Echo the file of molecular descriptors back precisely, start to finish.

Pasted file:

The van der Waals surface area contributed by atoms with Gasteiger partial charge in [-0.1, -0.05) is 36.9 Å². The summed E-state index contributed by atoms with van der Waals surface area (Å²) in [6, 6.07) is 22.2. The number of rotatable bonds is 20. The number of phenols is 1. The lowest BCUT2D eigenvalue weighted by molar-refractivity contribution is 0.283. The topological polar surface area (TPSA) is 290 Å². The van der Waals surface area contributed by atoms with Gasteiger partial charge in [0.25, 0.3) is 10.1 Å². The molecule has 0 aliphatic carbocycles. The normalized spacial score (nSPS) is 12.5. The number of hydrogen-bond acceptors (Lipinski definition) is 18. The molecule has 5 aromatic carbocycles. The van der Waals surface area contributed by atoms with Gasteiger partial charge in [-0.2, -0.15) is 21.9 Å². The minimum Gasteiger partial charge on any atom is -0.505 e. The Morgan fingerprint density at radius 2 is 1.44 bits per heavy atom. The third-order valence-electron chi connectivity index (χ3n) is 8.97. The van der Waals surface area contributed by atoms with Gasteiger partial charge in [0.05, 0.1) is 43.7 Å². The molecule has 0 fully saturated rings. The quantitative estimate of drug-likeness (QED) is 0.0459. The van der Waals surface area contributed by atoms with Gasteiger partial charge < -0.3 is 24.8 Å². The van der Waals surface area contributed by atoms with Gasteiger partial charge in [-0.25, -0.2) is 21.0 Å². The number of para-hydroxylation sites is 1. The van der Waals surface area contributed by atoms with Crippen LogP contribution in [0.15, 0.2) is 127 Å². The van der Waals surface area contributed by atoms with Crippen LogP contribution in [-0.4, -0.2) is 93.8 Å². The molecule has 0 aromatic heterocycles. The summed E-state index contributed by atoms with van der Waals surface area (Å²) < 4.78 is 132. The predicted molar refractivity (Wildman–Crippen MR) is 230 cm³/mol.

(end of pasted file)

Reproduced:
The van der Waals surface area contributed by atoms with Gasteiger partial charge in [-0.1, -0.05) is 36.9 Å². The summed E-state index contributed by atoms with van der Waals surface area (Å²) in [6, 6.07) is 22.2. The number of rotatable bonds is 20. The number of phenols is 1. The lowest BCUT2D eigenvalue weighted by molar-refractivity contribution is 0.283. The topological polar surface area (TPSA) is 290 Å². The van der Waals surface area contributed by atoms with Gasteiger partial charge in [0.25, 0.3) is 10.1 Å². The molecule has 0 aliphatic carbocycles. The normalized spacial score (nSPS) is 12.5. The number of hydrogen-bond acceptors (Lipinski definition) is 18. The molecule has 5 aromatic carbocycles. The van der Waals surface area contributed by atoms with Gasteiger partial charge in [-0.2, -0.15) is 21.9 Å². The minimum Gasteiger partial charge on any atom is -0.505 e. The Morgan fingerprint density at radius 2 is 1.44 bits per heavy atom. The third-order valence-electron chi connectivity index (χ3n) is 8.97. The van der Waals surface area contributed by atoms with Gasteiger partial charge in [0.05, 0.1) is 43.7 Å². The molecule has 0 fully saturated rings. The quantitative estimate of drug-likeness (QED) is 0.0459. The van der Waals surface area contributed by atoms with Gasteiger partial charge < -0.3 is 24.8 Å². The van der Waals surface area contributed by atoms with Gasteiger partial charge in [-0.25, -0.2) is 21.0 Å². The number of para-hydroxylation sites is 1. The van der Waals surface area contributed by atoms with Crippen LogP contribution in [0.15, 0.2) is 127 Å². The van der Waals surface area contributed by atoms with Crippen LogP contribution in [-0.4, -0.2) is 93.8 Å². The molecule has 0 aromatic heterocycles. The summed E-state index contributed by atoms with van der Waals surface area (Å²) < 4.78 is 132. The predicted molar refractivity (Wildman–Crippen MR) is 230 cm³/mol.